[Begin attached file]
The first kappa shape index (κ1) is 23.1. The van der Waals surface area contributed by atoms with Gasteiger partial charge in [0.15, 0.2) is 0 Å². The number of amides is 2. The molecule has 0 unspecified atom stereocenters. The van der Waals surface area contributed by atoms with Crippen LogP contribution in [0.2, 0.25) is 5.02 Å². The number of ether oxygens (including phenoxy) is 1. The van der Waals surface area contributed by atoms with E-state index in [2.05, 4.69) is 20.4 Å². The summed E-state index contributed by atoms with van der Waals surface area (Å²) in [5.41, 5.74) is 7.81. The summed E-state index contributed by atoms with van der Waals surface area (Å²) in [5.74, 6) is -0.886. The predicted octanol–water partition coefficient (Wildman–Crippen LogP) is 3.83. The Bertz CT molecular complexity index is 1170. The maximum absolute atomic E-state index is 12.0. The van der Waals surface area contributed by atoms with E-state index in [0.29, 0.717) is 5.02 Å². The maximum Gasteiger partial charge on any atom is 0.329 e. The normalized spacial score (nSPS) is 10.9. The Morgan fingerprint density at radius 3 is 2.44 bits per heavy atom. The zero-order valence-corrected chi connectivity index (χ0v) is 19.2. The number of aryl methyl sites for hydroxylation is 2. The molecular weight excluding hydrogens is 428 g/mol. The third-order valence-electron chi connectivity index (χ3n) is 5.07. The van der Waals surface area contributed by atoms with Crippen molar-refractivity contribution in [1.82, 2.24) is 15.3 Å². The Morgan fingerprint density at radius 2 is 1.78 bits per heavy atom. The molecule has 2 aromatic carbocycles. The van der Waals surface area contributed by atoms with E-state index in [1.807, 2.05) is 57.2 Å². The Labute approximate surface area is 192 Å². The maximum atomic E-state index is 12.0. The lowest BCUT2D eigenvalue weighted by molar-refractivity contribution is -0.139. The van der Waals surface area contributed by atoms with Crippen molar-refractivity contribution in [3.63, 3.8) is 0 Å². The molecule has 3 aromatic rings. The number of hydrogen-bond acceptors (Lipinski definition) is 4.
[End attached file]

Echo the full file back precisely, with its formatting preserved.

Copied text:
The first kappa shape index (κ1) is 23.1. The van der Waals surface area contributed by atoms with Gasteiger partial charge in [0.15, 0.2) is 0 Å². The number of amides is 2. The molecule has 0 unspecified atom stereocenters. The van der Waals surface area contributed by atoms with Crippen LogP contribution in [0.2, 0.25) is 5.02 Å². The number of ether oxygens (including phenoxy) is 1. The van der Waals surface area contributed by atoms with E-state index in [2.05, 4.69) is 20.4 Å². The summed E-state index contributed by atoms with van der Waals surface area (Å²) in [5.41, 5.74) is 7.81. The summed E-state index contributed by atoms with van der Waals surface area (Å²) in [5.74, 6) is -0.886. The predicted octanol–water partition coefficient (Wildman–Crippen LogP) is 3.83. The Bertz CT molecular complexity index is 1170. The maximum absolute atomic E-state index is 12.0. The van der Waals surface area contributed by atoms with E-state index in [0.29, 0.717) is 5.02 Å². The maximum Gasteiger partial charge on any atom is 0.329 e. The normalized spacial score (nSPS) is 10.9. The Morgan fingerprint density at radius 3 is 2.44 bits per heavy atom. The zero-order valence-corrected chi connectivity index (χ0v) is 19.2. The number of aryl methyl sites for hydroxylation is 2. The molecular weight excluding hydrogens is 428 g/mol. The third-order valence-electron chi connectivity index (χ3n) is 5.07. The van der Waals surface area contributed by atoms with Crippen molar-refractivity contribution in [1.82, 2.24) is 15.3 Å². The Morgan fingerprint density at radius 2 is 1.78 bits per heavy atom. The molecule has 2 aromatic carbocycles. The van der Waals surface area contributed by atoms with E-state index in [1.807, 2.05) is 57.2 Å². The Labute approximate surface area is 192 Å². The maximum atomic E-state index is 12.0. The lowest BCUT2D eigenvalue weighted by molar-refractivity contribution is -0.139. The van der Waals surface area contributed by atoms with Crippen molar-refractivity contribution in [3.63, 3.8) is 0 Å². The molecule has 3 aromatic rings. The number of hydrogen-bond acceptors (Lipinski definition) is 4.